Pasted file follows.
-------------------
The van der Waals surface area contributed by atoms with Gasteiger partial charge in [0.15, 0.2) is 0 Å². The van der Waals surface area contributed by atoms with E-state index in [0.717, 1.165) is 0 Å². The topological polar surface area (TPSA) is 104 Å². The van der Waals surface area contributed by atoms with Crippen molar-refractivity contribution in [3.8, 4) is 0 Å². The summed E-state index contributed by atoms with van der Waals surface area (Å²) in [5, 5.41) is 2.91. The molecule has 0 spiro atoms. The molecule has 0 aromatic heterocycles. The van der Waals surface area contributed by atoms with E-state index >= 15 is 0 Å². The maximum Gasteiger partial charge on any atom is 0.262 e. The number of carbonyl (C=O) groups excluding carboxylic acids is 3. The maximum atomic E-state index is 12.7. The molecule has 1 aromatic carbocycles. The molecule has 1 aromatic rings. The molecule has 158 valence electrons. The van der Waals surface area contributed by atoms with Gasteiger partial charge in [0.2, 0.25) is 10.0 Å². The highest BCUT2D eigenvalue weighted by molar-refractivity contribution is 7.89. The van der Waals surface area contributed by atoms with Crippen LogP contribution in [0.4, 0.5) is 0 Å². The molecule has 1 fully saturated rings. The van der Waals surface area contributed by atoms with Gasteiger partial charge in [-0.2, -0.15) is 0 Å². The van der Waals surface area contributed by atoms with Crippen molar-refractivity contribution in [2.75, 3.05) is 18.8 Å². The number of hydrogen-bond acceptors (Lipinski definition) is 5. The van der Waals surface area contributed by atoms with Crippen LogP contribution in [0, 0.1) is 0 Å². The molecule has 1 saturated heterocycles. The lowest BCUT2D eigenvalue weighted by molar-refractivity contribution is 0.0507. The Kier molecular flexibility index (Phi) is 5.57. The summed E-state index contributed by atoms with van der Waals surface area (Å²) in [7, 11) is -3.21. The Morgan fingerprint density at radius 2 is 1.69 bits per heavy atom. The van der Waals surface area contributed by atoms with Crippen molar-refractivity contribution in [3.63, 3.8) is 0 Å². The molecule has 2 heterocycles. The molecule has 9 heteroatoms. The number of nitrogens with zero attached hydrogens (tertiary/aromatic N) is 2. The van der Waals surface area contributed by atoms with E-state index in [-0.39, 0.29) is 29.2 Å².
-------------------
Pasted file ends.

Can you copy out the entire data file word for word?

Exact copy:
The van der Waals surface area contributed by atoms with Gasteiger partial charge in [0.15, 0.2) is 0 Å². The van der Waals surface area contributed by atoms with E-state index in [0.717, 1.165) is 0 Å². The topological polar surface area (TPSA) is 104 Å². The van der Waals surface area contributed by atoms with Crippen molar-refractivity contribution in [3.8, 4) is 0 Å². The summed E-state index contributed by atoms with van der Waals surface area (Å²) in [5, 5.41) is 2.91. The molecule has 0 spiro atoms. The molecule has 0 aromatic heterocycles. The van der Waals surface area contributed by atoms with E-state index >= 15 is 0 Å². The maximum Gasteiger partial charge on any atom is 0.262 e. The number of carbonyl (C=O) groups excluding carboxylic acids is 3. The maximum atomic E-state index is 12.7. The molecule has 1 aromatic carbocycles. The molecule has 1 aromatic rings. The molecule has 158 valence electrons. The van der Waals surface area contributed by atoms with Gasteiger partial charge in [0.2, 0.25) is 10.0 Å². The highest BCUT2D eigenvalue weighted by molar-refractivity contribution is 7.89. The van der Waals surface area contributed by atoms with Crippen LogP contribution in [0.4, 0.5) is 0 Å². The molecule has 1 fully saturated rings. The van der Waals surface area contributed by atoms with Gasteiger partial charge in [-0.2, -0.15) is 0 Å². The van der Waals surface area contributed by atoms with Crippen molar-refractivity contribution in [2.75, 3.05) is 18.8 Å². The number of hydrogen-bond acceptors (Lipinski definition) is 5. The van der Waals surface area contributed by atoms with Crippen LogP contribution in [0, 0.1) is 0 Å². The molecule has 1 saturated heterocycles. The lowest BCUT2D eigenvalue weighted by molar-refractivity contribution is 0.0507. The Kier molecular flexibility index (Phi) is 5.57. The summed E-state index contributed by atoms with van der Waals surface area (Å²) in [7, 11) is -3.21. The Morgan fingerprint density at radius 2 is 1.69 bits per heavy atom. The van der Waals surface area contributed by atoms with Crippen molar-refractivity contribution in [3.63, 3.8) is 0 Å². The molecule has 2 heterocycles. The molecule has 9 heteroatoms. The number of nitrogens with zero attached hydrogens (tertiary/aromatic N) is 2. The van der Waals surface area contributed by atoms with E-state index in [-0.39, 0.29) is 29.2 Å².